The noise reconstruction functionality has been rebuilt from the ground up to have more natural inputs. Please look at the reference documentation and this user guide for more details.

Pulse library

The (non-graph-based) pulse library (originally in qctrl.signals) can be accessed through the boulderopal.signals namespace.

cosine_pulse = bo.signals.cosine_pulse(duration=10e-9, amplitude=5e6, drag=0.1)
array([ 122358.70926212-4.85402760e+13j, 1030536.86926882-1.27080092e+14j,
       2500000.        -1.57079633e+14j, 3969463.13073118-1.27080092e+14j,
       4877641.29073788-4.85402760e+13j, 4877641.29073788+4.85402760e+13j,
       3969463.13073118+1.27080092e+14j, 2500000.        +1.57079633e+14j,
       1030536.86926882+1.27080092e+14j,  122358.70926212+4.85402760e+13j])

Ions and superconducting toolkits

The system-specific toolkits (originally in qctrl.ions and qctrl.superconducting) can be found in the boulderopal.ions and boulderopal.superconducting modules.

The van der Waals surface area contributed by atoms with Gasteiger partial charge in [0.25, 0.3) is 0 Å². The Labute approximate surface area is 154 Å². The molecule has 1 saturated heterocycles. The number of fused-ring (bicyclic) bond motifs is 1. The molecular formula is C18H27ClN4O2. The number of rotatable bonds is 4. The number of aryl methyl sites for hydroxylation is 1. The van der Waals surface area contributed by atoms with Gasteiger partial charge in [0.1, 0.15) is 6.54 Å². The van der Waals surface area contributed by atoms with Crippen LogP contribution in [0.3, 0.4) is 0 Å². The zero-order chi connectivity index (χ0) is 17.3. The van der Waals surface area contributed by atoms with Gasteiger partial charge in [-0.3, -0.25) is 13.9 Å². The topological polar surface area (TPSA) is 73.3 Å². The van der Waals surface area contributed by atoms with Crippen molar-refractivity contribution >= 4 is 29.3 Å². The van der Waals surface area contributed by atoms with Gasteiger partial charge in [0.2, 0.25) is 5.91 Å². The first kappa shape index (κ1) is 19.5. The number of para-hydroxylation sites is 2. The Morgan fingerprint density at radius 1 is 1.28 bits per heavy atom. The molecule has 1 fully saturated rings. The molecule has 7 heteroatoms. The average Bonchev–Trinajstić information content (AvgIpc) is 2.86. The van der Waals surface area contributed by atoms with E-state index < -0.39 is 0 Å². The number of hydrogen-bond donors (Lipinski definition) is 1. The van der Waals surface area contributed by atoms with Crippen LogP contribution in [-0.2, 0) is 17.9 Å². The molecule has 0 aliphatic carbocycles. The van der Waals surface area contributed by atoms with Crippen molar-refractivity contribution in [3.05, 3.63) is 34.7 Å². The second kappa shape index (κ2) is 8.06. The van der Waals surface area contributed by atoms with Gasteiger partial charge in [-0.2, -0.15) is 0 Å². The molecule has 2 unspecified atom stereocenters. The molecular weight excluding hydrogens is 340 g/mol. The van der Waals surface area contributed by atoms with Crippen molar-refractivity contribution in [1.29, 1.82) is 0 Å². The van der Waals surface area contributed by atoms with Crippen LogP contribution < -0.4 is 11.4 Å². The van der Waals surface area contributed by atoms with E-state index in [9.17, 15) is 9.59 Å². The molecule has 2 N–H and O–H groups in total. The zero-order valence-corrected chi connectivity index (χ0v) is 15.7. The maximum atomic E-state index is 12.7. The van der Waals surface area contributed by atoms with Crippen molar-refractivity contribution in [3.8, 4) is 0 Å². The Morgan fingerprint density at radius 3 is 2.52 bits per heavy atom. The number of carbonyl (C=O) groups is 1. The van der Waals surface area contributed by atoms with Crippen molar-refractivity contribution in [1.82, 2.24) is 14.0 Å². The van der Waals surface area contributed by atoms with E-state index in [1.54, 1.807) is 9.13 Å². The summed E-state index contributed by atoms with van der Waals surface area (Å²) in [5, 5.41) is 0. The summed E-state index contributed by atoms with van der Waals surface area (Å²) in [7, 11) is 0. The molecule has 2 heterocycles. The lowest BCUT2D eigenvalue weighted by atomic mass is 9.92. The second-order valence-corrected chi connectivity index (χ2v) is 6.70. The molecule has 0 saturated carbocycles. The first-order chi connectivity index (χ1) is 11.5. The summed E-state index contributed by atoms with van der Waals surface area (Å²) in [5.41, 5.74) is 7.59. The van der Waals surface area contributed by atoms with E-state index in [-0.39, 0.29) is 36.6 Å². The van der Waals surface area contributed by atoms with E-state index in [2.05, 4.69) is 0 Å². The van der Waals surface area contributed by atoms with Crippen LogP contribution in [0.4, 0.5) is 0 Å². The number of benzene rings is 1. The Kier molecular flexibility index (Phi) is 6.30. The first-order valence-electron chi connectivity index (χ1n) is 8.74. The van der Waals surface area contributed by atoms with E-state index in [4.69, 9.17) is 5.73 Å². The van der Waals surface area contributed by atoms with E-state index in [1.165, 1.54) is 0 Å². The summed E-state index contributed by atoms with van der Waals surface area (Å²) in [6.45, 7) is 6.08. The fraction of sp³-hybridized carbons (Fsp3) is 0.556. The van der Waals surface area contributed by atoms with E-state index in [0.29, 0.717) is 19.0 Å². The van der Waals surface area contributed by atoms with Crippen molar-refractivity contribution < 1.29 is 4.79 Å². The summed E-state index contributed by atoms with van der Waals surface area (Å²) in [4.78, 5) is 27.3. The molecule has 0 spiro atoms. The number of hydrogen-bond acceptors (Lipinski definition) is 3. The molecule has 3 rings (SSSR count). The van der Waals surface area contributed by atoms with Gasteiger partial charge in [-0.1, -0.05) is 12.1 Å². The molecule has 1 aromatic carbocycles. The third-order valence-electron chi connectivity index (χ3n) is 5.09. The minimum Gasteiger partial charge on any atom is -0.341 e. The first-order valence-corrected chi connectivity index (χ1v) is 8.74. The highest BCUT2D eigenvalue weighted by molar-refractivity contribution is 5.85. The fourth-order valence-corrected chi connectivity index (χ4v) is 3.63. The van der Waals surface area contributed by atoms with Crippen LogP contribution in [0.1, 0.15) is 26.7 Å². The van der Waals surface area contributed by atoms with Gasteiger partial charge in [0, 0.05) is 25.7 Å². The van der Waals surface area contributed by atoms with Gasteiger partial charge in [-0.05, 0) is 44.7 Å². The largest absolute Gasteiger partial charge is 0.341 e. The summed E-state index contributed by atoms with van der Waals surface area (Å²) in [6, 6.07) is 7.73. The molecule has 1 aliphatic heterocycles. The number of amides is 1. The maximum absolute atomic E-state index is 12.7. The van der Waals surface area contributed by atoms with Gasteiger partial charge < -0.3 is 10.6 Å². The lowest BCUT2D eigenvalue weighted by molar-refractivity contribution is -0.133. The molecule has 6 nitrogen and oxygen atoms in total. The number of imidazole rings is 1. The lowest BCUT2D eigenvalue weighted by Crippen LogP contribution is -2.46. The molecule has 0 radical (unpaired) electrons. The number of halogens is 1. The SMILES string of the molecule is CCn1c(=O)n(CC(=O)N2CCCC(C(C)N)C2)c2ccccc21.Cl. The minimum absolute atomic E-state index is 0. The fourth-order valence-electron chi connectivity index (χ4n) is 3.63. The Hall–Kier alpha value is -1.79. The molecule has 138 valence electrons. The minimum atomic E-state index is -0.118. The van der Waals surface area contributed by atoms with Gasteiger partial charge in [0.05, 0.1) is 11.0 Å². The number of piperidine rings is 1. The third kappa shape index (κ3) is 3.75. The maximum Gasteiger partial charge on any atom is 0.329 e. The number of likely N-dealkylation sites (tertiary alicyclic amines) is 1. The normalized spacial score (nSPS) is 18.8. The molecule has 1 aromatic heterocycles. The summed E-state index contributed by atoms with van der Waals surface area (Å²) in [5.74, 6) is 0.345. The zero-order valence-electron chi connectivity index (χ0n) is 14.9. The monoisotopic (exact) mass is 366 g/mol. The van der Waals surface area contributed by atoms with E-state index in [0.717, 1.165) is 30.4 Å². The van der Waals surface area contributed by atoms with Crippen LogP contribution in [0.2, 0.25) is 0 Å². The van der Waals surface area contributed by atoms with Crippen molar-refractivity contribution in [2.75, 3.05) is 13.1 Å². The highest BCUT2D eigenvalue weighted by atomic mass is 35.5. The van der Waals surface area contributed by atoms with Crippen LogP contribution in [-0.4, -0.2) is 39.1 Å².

The functionality remains the same, but some of the function signatures have changed slightly. For example, the parameter order has been tweaked, and the returned object is a direct graph calculation object (so the keys and contents of the resulting dictionary are different). See the reference documentation for the ions and superconducting modules for more information.

Managing calculations

Parallel calculations

Depending on your Boulder Opal plan and the number of available machines in your environment, you can run calculations in parallel. You can preprovision your environment before submitting your tasks by bringing machines online using